Image via Flikr Creative Commons, courtesy of Anamorphic Mike.
Image via Flikr Creative Commons, courtesy of Anamorphic Mike.

Since teaching Ju-Jitsu didn’t pay the best, I also worked selling newspaper subscriptions and often was out in apartment complexes after dark (gets dark early in winter). I had some drunk try to mug me for my briefcase, which made no sense because the only things in there were paperwork and my expensive retainer, which was useless for pawning.

*rolls eyes*

He came up behind me in an arm-bar choke hold, but what he didn’t know is there is a nerve in the forearm, that if you crank down on it? Is VERY painful and will make most people release. I then beat the bejeezus out of him with the very briefcase he was trying to steal.

And y’all thought I was so sweet and delicate :D.

I mountain-biked before it was cool. I rock-climbed, went bouldering, jumped out of planes, and ran rapids. To my knowledge, I was the 46th person in the state of Texas to have a Concealed Handgun License. I only got one because I went camping almost every weekend. I lived life like a Mountain Dew commercial, largely because of my dad. I wonder to this day if he realized he had cancer and was trying to teach me to make the most of every moment.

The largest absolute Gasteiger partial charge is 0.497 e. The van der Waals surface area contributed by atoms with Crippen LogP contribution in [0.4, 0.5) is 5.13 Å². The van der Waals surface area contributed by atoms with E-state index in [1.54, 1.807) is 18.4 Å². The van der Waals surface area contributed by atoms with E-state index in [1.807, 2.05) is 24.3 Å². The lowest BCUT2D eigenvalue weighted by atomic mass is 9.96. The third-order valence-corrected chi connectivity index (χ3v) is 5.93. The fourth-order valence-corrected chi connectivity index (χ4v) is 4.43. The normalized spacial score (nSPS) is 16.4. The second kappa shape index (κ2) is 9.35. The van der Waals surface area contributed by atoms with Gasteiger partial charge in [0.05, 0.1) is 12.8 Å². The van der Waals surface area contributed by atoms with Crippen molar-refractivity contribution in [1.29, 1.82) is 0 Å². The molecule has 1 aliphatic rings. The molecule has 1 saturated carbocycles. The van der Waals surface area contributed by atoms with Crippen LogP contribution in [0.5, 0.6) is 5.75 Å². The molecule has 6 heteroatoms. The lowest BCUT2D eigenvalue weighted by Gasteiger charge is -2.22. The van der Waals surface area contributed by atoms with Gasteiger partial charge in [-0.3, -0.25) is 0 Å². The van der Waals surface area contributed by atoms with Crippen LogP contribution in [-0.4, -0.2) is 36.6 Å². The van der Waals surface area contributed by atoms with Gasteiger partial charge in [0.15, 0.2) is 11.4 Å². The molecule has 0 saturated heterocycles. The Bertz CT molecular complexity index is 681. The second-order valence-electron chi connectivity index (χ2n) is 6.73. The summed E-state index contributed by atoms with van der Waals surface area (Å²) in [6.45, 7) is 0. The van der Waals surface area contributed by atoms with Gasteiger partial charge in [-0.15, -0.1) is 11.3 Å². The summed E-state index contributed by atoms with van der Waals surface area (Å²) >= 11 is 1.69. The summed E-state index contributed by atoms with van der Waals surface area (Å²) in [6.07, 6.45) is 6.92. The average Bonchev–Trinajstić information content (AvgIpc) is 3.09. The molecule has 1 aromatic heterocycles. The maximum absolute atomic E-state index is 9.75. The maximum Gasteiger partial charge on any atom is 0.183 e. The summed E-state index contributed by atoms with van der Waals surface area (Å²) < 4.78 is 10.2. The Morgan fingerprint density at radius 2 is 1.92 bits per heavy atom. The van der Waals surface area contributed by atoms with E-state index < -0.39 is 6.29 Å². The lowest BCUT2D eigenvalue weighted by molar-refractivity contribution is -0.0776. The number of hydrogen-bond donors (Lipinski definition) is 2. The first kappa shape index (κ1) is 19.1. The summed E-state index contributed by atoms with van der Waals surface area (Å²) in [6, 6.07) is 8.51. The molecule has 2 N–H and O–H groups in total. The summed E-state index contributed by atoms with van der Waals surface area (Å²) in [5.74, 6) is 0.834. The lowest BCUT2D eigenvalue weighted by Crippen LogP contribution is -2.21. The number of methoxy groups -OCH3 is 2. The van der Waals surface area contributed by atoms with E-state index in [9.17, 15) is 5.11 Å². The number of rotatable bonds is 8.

But back to the bigger story…

I believe abusive people are often attracted to the strong to see if they can dominate them and break them. By the time of my father’s passing, my Evil Ex had changed me into a person I didn’t recognize. Through years of mental abuse, I no longer had an opinion or chose my own clothes. I didn’t visit family or friends because it wasn’t worth the verbal beating. I no longer camped or rode trails on my mountain bike because he “didn’t like outdoors stuff.”

I literally lived with the guy from Sleeping with the Enemy. He had labels in the pantry and all cans had to be facing forward and behind the “proper” label. He’d insist I vacuum all the floors then use a carpet rake to make all the lines go the same direction. He loved to play racquetball, namely so he could spend an hour laughing as he used me as target practice (then tell me I had no sense of humor, that he was just “playing”).

Never mind all the bruises.

Trust me when I say Evil-Ex was NOT this way before I accepted the marriage proposal. He was an ideal boyfriend and seemed he’d be an ideal husband. My family loved him (Dad hated him).

When it comes to abuse, it’s a lot like the story of the frog. Toss a frog in boiling water and it will jump out. Yet, set the sucker in cool water and turn up the heat slowly? The frog will boil to death without realizing it’s in danger.